agency placements out
side

of

the

county has led to a £1.13million overspend
of
the agency placement budget.

Hertfordshire now plays

a lead role in a regional
consortium o
f children’s services authorities, recently taking over management
of the central database of

council

and

private residential facilities. The
consortium

monitors and reports

on the quality of placements
, enablin
g
local
councils to better match
placements a
ppropriate to
the nee
ds of children and
young people.

40.

Currently
,

an above average percentage of children,
whom
compared with
similar councils, are placed for adoption
within 12 months of
adoption panel
agreeing that
this

is in
their b
est interest. T
he insp
ection of the
a
doption
s
ervice
in 2006 found that the service was doing well in most respects.
A r
ecent
inspection

of the fostering

service

is

generally positive. However, despite
continuing recruitment campaigns, the numbers of foster carers are not
incr
easing. The

numbers of

Hertfordshire

foster carers of Black and minority
ethnic background

are proportionately higher than the general population but
still insufficient to ensure appropriate cultural match in placements. Foster
carers do not always receiv
e regulatory monthly supervision visits fro
m their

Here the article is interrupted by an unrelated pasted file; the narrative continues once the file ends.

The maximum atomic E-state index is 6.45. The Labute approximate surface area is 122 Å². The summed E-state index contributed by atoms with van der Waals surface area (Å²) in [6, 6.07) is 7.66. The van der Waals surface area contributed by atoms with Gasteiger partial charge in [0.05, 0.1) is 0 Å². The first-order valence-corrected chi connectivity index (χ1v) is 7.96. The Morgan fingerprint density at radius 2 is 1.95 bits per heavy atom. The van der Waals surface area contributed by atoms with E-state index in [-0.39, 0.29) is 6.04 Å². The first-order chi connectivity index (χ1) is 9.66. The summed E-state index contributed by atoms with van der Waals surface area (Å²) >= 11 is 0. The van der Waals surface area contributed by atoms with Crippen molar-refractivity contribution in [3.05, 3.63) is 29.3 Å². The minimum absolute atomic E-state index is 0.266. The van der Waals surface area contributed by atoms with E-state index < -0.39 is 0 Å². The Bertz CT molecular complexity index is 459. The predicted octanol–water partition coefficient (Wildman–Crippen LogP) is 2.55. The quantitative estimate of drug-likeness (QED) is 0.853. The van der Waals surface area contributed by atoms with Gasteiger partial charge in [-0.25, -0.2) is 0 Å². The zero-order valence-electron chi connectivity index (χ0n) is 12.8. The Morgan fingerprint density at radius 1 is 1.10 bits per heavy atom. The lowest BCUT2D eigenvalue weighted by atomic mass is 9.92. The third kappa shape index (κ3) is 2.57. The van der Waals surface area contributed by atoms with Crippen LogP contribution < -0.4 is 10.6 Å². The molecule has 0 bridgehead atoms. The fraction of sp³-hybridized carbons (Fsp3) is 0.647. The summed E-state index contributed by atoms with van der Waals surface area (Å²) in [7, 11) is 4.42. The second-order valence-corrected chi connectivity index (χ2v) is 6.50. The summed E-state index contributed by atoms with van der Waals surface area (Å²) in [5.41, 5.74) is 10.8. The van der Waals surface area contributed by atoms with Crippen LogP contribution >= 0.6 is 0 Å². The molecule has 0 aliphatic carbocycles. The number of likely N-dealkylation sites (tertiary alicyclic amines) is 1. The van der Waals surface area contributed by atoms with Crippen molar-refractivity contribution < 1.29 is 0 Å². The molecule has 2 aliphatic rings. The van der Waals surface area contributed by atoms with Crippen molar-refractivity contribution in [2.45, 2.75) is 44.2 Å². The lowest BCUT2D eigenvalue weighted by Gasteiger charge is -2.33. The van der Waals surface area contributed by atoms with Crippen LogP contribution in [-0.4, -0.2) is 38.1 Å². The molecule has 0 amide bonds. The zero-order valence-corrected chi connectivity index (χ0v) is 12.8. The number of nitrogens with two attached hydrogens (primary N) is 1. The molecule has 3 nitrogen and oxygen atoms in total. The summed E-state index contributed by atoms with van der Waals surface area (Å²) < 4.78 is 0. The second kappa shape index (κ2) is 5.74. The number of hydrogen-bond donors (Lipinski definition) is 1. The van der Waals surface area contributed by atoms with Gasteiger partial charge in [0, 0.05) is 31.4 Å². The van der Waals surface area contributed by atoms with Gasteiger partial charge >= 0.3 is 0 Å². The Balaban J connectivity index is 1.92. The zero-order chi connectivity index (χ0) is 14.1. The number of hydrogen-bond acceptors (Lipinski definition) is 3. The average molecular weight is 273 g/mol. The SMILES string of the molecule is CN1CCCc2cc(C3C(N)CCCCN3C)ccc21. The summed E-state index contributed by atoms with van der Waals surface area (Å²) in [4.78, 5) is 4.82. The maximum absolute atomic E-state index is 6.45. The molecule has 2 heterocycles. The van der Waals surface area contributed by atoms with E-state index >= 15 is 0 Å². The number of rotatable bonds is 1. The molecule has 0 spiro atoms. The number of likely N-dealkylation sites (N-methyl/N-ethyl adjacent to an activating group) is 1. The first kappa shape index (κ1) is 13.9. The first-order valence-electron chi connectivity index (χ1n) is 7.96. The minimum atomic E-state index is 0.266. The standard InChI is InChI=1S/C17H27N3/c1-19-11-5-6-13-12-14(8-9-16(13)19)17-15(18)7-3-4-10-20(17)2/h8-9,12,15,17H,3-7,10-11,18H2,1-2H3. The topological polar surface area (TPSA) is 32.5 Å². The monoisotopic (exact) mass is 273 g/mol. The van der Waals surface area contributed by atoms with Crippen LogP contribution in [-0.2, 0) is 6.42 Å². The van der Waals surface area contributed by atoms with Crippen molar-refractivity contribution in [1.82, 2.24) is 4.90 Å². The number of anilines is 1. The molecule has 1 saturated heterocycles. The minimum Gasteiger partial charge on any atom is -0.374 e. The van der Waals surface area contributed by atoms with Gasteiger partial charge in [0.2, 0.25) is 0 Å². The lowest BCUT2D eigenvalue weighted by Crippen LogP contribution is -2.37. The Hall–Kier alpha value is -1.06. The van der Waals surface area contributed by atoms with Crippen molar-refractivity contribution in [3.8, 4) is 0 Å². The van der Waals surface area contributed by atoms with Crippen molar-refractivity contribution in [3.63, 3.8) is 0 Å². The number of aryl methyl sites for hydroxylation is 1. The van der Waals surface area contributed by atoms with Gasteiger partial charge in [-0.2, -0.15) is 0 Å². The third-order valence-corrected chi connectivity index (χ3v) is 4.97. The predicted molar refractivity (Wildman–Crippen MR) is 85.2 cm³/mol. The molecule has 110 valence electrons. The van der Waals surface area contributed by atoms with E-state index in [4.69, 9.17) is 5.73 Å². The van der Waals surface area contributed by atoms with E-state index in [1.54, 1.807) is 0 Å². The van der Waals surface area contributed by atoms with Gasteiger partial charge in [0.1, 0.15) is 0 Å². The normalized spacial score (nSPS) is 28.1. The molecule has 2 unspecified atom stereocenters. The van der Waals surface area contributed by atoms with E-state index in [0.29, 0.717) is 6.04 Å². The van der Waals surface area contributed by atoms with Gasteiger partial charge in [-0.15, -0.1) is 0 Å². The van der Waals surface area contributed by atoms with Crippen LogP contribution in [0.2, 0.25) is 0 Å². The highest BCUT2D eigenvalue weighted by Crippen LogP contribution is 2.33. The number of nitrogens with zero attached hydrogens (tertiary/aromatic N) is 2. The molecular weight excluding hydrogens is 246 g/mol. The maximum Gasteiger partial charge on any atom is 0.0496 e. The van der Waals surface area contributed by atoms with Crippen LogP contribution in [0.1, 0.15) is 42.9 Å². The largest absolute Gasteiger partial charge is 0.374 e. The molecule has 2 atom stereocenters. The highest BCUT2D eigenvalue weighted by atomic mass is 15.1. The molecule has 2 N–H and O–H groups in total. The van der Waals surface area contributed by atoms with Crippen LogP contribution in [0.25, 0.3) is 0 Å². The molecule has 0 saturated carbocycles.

social workers, and foster carers’

access to CAMHS is va
riable.
Inspections of
the
council
’s

residential homes show good attention to safeguarding.
The
percentage of
council
owned children's homes that m
e
e
t the individual
standards fo
r health and wellbeing i
s

above the
national

average
.

All council
owned homes
me
et the
individual standards for complaints

and consultation.

Hertfordshire joint area review of children’s services


14

41.

Young people

who are looked after have access to a range of
opportunities to boost

their self esteem and enable them to make the most of
their lives, such as sports experiences, music lessons, a residential weekend for
potential university applicants and work experience. There is very good support
for them in s
chools and colleges from
the looked after children

education team,
social workers, the Connexions service and teachers. More young people leave

care with at least
one

GCSE grade A*
-
G or a GNVQ

(59%)

and achieve
five

or
more GCSEs at grade A*
-
C or a

GNVQ

(10.9%)

than similar counc
ils

or
nationally
.
This figure is projected to rise to 13.5% in 2006
-
07, well above
national projections

of 11.6%
.
Young people in Hertfordshire as a whole
achieve more highly than the national average, with 98.35% of Hertfordshire